Newbies getting jobs...

Subject: Newbies getting jobs...
From: Tim Altom <taltom -at- IQUEST -dot- NET>
Date: Tue, 14 Apr 1998 09:26:29 -0400

I've been seeing a small group of messages moving through lately about "How
do I get work in this profession?" I think we need a FAQ just for this.
Perhaps it's just the time of year, when wage slaves are thinking of getting
out and about with the sunshine and college seniors are preparing to

Allow me to state here what my position is with regard to hiring, so that
all the newbies can see my opinion and veterans can disagree.

First, resumes are bogus. Or as close as makes no odds. A resume is like
your front door; you have to have one, but don't put too much faith in its
effectiveness. Getting a job is hard work; broadcasting resumes is laziness.
Have one for distribution, but do it on good white stock and then stick it
in an envelope for when it's asked for.

Second, network. Then do it some more. Then lots more. There's no such thing
as too much. As Harvey McKay says, dig your well before you're thirsty. But
I know in advance that most people won't heed this advice. They graduate,
get laid off, or are otherwise inconvenienced, THEN begin to tentatively
network. We used to have a poor little fellow intermittently attending our
local STC chapter meetings whenever he ran out of work. He wasn't even a
member and nobody took him seriously. On the other hand, we've had newbies
attend a half-dozen meetings and get hired despite their rawness because
they showed a willingness to be professional and to stick it out.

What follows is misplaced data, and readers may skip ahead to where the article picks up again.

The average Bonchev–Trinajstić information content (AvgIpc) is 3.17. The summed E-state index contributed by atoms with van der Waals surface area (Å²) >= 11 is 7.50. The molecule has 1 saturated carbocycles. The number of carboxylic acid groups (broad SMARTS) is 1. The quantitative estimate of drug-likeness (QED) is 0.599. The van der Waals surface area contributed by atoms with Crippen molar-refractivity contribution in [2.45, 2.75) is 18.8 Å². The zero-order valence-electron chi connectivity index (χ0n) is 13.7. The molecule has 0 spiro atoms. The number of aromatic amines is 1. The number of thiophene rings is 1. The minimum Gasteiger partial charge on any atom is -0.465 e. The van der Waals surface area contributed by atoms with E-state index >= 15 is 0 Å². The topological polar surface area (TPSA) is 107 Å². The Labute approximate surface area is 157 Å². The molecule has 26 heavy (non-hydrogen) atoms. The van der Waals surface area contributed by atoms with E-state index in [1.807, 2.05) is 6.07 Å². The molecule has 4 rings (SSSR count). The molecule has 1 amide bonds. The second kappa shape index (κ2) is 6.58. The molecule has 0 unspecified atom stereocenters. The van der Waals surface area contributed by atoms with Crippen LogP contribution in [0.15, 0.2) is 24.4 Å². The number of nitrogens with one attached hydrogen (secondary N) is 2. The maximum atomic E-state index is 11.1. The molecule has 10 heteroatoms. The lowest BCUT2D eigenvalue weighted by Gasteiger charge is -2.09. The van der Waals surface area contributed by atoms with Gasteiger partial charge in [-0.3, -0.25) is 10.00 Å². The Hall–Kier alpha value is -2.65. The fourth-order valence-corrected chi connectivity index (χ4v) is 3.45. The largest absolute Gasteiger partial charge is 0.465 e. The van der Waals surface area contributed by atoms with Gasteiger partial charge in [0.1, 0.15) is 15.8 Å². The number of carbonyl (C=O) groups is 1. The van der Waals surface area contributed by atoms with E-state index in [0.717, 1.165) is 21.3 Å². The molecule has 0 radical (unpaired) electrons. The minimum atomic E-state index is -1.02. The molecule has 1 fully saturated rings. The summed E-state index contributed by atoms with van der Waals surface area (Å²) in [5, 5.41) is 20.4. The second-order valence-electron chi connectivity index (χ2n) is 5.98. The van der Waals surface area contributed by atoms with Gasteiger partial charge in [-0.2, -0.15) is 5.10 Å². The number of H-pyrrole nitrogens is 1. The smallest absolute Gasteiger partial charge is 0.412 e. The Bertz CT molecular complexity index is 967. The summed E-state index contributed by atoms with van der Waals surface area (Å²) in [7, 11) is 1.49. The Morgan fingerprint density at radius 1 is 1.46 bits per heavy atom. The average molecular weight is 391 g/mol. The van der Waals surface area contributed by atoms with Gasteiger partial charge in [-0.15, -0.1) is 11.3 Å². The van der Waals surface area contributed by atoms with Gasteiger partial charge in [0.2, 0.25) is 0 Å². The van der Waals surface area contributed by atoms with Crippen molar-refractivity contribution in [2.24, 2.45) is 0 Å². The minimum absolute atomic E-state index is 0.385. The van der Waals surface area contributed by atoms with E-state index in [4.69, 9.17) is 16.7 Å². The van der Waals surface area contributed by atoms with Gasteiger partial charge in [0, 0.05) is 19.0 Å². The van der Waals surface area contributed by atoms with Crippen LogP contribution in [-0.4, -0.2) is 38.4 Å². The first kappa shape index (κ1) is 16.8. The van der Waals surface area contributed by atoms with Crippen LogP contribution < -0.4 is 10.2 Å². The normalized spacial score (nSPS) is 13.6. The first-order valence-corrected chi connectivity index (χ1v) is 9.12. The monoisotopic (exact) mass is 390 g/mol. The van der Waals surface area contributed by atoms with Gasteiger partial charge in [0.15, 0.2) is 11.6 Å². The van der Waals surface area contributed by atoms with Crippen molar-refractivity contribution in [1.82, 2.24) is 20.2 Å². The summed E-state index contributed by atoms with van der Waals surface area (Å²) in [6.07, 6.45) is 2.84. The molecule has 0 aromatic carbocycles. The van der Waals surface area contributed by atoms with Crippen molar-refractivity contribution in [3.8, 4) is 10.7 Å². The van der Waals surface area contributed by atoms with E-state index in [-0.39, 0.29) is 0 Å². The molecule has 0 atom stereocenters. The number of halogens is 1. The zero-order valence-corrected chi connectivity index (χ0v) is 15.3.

For college students, that means cutting loose some time for STC meetings.
Get to know your future employers. Don't start attending only in May.

Networking means to learn people's names, get their cards, and contact them.
Take them to lunch. Find out what they want in new writers. Visit their
offices. Brazenly ask for advice. Most STC'ers I know are brimming with it.
We all came in from somewhere else. Look at this list as an example. Shoot,
ask if you can work on their equipment at night, learning the tools you
think you'll need. Ask. Get a Rolodex together with the names of everybody
in your area who might be hiring now or in the future.

Third, find out what employers want BEFORE you graduate or leave your
current job. Talk to them directly. Talk to headhunters about what they're
seeing for requirements. Ask outright "If I get this or that, would you hire
me?" Ask what their priorities are in hiring...some value personality more
than skills. We're like that Simply Written; we can teach tools, but we
can't teach integrity or tenacity.

Enthusiasm, planning, and personality will get you a long way with most
hiring managers, especially if you have a personal relationship. Entering
our profession isn't as simple as just getting a job in it. But it has some
of the most helpful people I've ever known. It's a mystery to me why more
aspirants don't make use of the enormously deep well of goodwill that's in
their backyard. Make contacts and forge relationships. It takes a lot of
work, but getting into a profession or a job IS a job.

There. Any comments?

Tim Altom
Simply Written, Inc.
Creators of the Clustar Method for task-based documentation

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